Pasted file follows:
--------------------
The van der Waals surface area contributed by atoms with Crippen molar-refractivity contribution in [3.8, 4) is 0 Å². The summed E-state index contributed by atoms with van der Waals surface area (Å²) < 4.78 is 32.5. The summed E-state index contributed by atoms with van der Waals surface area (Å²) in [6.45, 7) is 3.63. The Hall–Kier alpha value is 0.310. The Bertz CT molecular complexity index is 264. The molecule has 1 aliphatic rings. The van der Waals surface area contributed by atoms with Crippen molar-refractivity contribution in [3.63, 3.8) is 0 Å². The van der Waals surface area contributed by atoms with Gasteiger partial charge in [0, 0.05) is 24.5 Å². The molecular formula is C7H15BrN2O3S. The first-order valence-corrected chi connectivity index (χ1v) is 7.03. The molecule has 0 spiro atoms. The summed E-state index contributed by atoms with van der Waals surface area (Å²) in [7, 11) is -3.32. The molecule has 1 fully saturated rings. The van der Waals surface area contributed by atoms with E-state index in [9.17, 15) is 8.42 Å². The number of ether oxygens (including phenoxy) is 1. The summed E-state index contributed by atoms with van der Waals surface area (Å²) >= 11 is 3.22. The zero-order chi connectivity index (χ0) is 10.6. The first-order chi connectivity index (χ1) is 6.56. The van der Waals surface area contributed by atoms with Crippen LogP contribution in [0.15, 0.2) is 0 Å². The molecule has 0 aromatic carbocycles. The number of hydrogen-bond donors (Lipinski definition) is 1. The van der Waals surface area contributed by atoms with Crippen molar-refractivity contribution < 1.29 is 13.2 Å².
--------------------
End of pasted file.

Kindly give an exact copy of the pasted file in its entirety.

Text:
The van der Waals surface area contributed by atoms with Crippen molar-refractivity contribution in [3.8, 4) is 0 Å². The summed E-state index contributed by atoms with van der Waals surface area (Å²) < 4.78 is 32.5. The summed E-state index contributed by atoms with van der Waals surface area (Å²) in [6.45, 7) is 3.63. The Hall–Kier alpha value is 0.310. The Bertz CT molecular complexity index is 264. The molecule has 1 aliphatic rings. The van der Waals surface area contributed by atoms with Crippen molar-refractivity contribution in [3.63, 3.8) is 0 Å². The van der Waals surface area contributed by atoms with Gasteiger partial charge in [0, 0.05) is 24.5 Å². The molecular formula is C7H15BrN2O3S. The first-order valence-corrected chi connectivity index (χ1v) is 7.03. The molecule has 0 spiro atoms. The summed E-state index contributed by atoms with van der Waals surface area (Å²) in [7, 11) is -3.32. The molecule has 1 fully saturated rings. The van der Waals surface area contributed by atoms with E-state index in [9.17, 15) is 8.42 Å². The number of ether oxygens (including phenoxy) is 1. The summed E-state index contributed by atoms with van der Waals surface area (Å²) >= 11 is 3.22. The zero-order chi connectivity index (χ0) is 10.6. The first-order chi connectivity index (χ1) is 6.56. The van der Waals surface area contributed by atoms with Crippen LogP contribution in [0.15, 0.2) is 0 Å². The molecule has 0 aromatic carbocycles. The number of hydrogen-bond donors (Lipinski definition) is 1. The van der Waals surface area contributed by atoms with Crippen molar-refractivity contribution < 1.29 is 13.2 Å².